Effects of bicuculline application on the somatosensory responses of secondary vestibular neurons

C. Grasso, G. Li Volsi, E. Cataldo, D. Manzoni, M. Barresi
Neuroscience. 2016-10-01; 335: 122-133
DOI: 10.1016/j.neuroscience.2016.08.035

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Grasso C(1), Li Volsi G(1), Cataldo E(2), Manzoni D(3), Barresi M(4).

Author information:
(1)Department of Biomedical and Biotechnological Sciences – Section of Physiology, University of Catania, I-95125 Catania, Italy.
(2)Department of Physics, University of Pisa, I-56127 Pisa, Italy.
(3)Department of Translational Research and New Technologies in Medicine and Surgery, University of Pisa, I-56127 Pisa, Italy.
(4)Department of Drug Sciences, University of Catania, I-95125 Catania, Italy.

Limb somatosensory signals modify the discharge of vestibular neurons and elicit
postural reflexes, which stabilize the body position. The aim of this study was
to investigate the contribution of the γ-amino-butyric-acid (GABA) to the
responsiveness of vestibular neurons to somatosensory inputs. The activity of 128
vestibular units was recorded in anesthetized rats in resting conditions and
during sinusoidal foreleg rotation around the elbow or shoulder joints
(0.026-0.625Hz, 45° peak amplitude). None of the recorded units was influenced by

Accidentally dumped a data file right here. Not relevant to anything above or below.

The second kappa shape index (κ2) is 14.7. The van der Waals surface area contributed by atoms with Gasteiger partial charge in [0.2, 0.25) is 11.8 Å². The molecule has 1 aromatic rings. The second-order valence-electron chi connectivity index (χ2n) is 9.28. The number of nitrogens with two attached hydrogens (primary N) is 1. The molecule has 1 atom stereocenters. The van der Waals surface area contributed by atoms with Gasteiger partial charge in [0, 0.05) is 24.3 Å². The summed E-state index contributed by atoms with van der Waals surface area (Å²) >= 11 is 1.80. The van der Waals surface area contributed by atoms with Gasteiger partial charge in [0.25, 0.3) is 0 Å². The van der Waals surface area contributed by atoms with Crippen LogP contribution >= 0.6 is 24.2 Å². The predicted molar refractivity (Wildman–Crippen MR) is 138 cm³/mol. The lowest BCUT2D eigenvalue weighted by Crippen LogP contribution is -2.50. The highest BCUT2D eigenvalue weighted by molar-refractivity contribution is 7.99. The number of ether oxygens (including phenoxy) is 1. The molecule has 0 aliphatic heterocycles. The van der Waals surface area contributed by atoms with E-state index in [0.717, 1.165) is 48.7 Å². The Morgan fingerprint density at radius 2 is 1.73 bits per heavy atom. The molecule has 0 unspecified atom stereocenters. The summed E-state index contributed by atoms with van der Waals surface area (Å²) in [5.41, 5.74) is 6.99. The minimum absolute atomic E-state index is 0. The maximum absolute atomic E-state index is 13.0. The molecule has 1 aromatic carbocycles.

elbow rotation, while 40% of them responded to shoulder rotation. The selective
GABAA antagonist receptor, bicuculline methiodine (BIC), was applied by
microiontophoresis on single vestibular neurons and the changes in their activity
at rest and during somatosensory stimulation was studied. In about half of cells
the resting activity increased after the BIC application: 75% of these neurons
showed also an increased response to somatosensory inputs whereas 17% exhibited a
decrease. Changes in responsiveness in both directions were detected also in the
units whose resting activity was not influenced by BIC. These data suggest that
the responses of vestibular neurons to somatosensory inputs are modulated by GABA
through a tonic release, which modifies the membrane response to the synaptic
current. It is also possible that a phasic release of GABA occurs during foreleg
rotation, shaping the stimulus-elicited current passing through the membrane. If
this is the case, the changes in the relative position of body segments would
modify the GABA release inducing changes in the vestibular reflexes and in
learning processes that modify their spatio-temporal development.

Copyright © 2016 IBRO. Published by Elsevier Ltd. All rights reserved.

DOI: 10.1016/j.neuroscience.2016.08.035
PMID: 27579770 [Indexed for MEDLINE]

Auteurs Bordeaux Neurocampus